Pre-Roll And Punch Recording: Why I Don’t Use It

punch recording

Someone just asked about using pre-roll and punch in Reaper. If you don’t know what that means, it’s basically a way to insert just a bit of audio into an already-recorded track, usually to fix a mistake.

In the old tape days, you had limited tracks to deal with, so it helped to correct a few seconds of audio by recording over it. But it was hard to hit Record and then Stop and have the replacement audio sound natural. And if you were recording by yourself, it was virtually impossible.

So a bit of automation was invented that told the machine the “get ready” 5 (or 10 or whatever) seconds before the insertion point. That’s the “pre-roll.” The singer (or voiceover artist, or instrumentalist) would start singing/talking/playing. Then the machine would automatically start recording at the insertion point WHILE THE SINGER WAS ALREADY SINGING. Then it would stop recording at the end of the part you are replacing. That process is called “punching” or “punching in.”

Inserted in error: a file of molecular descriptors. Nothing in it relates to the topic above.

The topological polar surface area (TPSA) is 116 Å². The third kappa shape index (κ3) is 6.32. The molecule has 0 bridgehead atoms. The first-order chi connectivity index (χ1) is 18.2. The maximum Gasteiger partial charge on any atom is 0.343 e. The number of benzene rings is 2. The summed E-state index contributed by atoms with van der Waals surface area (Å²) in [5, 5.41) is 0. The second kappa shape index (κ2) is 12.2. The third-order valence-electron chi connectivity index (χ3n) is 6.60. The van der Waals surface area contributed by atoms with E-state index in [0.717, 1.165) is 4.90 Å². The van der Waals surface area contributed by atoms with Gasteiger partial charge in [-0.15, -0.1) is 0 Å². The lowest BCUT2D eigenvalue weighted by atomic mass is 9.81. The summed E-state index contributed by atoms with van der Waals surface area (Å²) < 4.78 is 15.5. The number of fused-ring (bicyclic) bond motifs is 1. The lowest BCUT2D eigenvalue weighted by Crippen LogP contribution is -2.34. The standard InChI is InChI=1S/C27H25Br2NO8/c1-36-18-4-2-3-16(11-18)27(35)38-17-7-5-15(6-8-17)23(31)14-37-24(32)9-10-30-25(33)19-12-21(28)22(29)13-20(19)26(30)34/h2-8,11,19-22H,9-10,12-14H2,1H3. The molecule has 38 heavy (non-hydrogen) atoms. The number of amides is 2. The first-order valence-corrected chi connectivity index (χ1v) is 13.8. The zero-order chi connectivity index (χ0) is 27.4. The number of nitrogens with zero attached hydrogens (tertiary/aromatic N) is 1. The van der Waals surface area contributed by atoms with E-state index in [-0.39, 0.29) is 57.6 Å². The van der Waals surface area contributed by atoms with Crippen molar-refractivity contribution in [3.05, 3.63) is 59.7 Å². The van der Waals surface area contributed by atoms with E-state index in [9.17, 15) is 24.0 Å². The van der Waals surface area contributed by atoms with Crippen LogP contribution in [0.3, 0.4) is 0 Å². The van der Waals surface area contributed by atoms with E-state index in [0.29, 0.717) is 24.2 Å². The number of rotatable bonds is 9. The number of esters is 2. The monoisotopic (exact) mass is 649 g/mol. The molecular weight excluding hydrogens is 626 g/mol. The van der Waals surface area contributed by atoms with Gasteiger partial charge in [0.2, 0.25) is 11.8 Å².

But in the days of computer recording where you have unlimited tracks AND you can SEE your audio, as well as hear it, there is rarely a need to punch in on the same track. You might as well just open a new track under the original one and start playing/singing along just before the mistake while recording on the new track. Then you can “peel back the area of the original audio where the mistake is, trim the size of the replacement audio, and drag it up. You can do fine adjustments of the edges and length of sections, etc. after the fact until it’s perfect.

So I don’t punch in anymore. I do that thing I just described with a spare track. See our 2-part post for more details on how to do this here: Quickly Fix Audio Recording Mistakes by Overdubbing.

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